Exploring gratitude with your child

Exploring gratitude comes from the act of being thankful and appreciating everything every good in your life, no matter how big or small they may be. These can be from the kind neighbours you have to the job that allows you to provide for you and your family. However, with life being so hectic and fast paced, it is easy to forget the good you already possess and only focus on what you haven’t attained. It is important to be taught gratitude at a young age as it instils a positive mindset and will create an overall more optimistic and happier individual. Here are some tips from a girl’s prep school in Surrey on how to explore gratitude with your child.

Make it something they hear a lot. Children learn a lot from their parents and home life so it is important to do your best to teach them. Use dinner as a time to discuss what your child’s happiest moment of the day was and get them to try and think of different things every day. With family being around the table too, your child will listen to what other family members enjoyed in their day and may use it as inspiration for what they can also look out for to be grateful for.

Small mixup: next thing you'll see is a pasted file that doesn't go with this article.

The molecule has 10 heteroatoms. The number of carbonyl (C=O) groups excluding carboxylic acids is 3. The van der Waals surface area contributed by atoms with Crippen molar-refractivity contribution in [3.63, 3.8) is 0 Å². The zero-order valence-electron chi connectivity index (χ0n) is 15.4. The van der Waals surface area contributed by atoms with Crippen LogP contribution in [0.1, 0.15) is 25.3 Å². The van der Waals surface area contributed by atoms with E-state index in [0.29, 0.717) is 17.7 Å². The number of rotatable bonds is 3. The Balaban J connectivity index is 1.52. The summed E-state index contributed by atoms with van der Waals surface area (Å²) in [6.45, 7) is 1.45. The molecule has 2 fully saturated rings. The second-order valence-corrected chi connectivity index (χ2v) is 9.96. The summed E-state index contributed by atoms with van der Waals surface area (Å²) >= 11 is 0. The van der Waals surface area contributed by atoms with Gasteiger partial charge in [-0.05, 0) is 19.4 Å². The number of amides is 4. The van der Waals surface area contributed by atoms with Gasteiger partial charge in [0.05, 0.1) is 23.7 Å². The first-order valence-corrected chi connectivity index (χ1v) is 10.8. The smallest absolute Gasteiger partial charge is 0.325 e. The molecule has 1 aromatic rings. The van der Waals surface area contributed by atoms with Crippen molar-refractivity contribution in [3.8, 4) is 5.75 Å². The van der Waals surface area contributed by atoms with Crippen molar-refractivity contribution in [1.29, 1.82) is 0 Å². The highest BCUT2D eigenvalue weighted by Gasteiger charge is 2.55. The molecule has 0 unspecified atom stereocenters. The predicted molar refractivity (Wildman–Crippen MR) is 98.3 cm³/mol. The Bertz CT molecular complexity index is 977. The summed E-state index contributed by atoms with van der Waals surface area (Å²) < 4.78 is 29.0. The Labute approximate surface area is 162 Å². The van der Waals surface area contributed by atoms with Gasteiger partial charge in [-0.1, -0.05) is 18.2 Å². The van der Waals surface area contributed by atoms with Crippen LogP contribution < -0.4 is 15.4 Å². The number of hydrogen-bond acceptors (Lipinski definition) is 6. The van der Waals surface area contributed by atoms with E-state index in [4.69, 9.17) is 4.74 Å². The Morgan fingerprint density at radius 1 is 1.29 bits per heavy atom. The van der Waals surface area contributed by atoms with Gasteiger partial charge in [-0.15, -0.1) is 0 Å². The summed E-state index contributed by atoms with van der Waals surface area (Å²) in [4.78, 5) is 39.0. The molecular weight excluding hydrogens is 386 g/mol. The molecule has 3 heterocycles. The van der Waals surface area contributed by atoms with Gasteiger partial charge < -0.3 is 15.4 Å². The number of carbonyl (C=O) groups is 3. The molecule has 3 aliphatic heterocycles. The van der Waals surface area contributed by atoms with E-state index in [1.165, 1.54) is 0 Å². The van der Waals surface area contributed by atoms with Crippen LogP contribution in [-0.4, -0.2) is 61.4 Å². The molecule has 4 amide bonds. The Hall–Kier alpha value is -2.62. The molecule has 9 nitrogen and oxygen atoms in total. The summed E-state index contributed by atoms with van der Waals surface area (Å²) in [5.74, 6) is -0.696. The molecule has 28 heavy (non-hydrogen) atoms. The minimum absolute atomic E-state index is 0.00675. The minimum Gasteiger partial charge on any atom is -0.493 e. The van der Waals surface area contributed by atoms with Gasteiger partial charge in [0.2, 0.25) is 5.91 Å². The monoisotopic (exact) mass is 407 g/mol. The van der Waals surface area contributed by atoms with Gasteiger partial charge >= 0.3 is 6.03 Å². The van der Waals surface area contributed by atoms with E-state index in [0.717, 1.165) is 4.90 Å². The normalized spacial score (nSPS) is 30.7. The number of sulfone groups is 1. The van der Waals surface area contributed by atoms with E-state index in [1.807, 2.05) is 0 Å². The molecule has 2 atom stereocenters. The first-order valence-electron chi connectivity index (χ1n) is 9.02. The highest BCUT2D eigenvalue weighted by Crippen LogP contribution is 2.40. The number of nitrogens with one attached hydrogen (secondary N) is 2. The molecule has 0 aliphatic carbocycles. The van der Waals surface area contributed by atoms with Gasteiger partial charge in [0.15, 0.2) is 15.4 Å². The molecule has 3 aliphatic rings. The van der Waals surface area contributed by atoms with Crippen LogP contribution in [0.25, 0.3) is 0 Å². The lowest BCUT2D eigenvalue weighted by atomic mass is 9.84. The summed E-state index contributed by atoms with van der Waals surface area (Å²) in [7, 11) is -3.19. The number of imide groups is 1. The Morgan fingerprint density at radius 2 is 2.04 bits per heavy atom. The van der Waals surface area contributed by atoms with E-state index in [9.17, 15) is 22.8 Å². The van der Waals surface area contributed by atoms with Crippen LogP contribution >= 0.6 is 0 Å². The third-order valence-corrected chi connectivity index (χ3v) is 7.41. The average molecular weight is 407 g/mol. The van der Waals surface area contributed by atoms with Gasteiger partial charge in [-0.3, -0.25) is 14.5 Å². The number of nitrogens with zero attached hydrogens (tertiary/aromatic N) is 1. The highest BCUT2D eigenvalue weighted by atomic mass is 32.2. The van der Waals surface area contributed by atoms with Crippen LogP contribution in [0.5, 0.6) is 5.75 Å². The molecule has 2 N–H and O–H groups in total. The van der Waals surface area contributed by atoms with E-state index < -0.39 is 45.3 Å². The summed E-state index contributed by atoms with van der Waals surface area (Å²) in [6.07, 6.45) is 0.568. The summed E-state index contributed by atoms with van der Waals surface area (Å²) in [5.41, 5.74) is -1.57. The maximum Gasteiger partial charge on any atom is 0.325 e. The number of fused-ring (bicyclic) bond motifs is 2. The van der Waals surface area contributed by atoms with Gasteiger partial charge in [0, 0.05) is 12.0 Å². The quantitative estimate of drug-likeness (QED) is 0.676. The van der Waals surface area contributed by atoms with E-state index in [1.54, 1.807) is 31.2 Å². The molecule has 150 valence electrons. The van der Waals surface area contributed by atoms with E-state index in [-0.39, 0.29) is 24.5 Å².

Be vocal and tell your child when you are thankful for them or anything they do. Sometimes, children think you’ve got to do something in order to be thanked, but the mere existence of someone can be something to be grateful for too. Sit your child down, give them love and tell them how thankful you are that they are in your life. You’ll notice your child will start to be more grateful about the presence of things instead of waiting for things to be done first. Refrain from complaining too much in front of your children as it is easily picked up and can lead to a negative attitude in your child.

Encourage your child to show appreciation. This can be done in both home and school. Buying their teacher a small gift at the end of the school year can show effort and thankfulness for the teacher’s hard work. Taking it into the home, you can get your child to help you with chores or making dinner. This will create a better understanding on the difficulties adults go through to make children’s lives easier and will surely make them more grateful for the efforts. 

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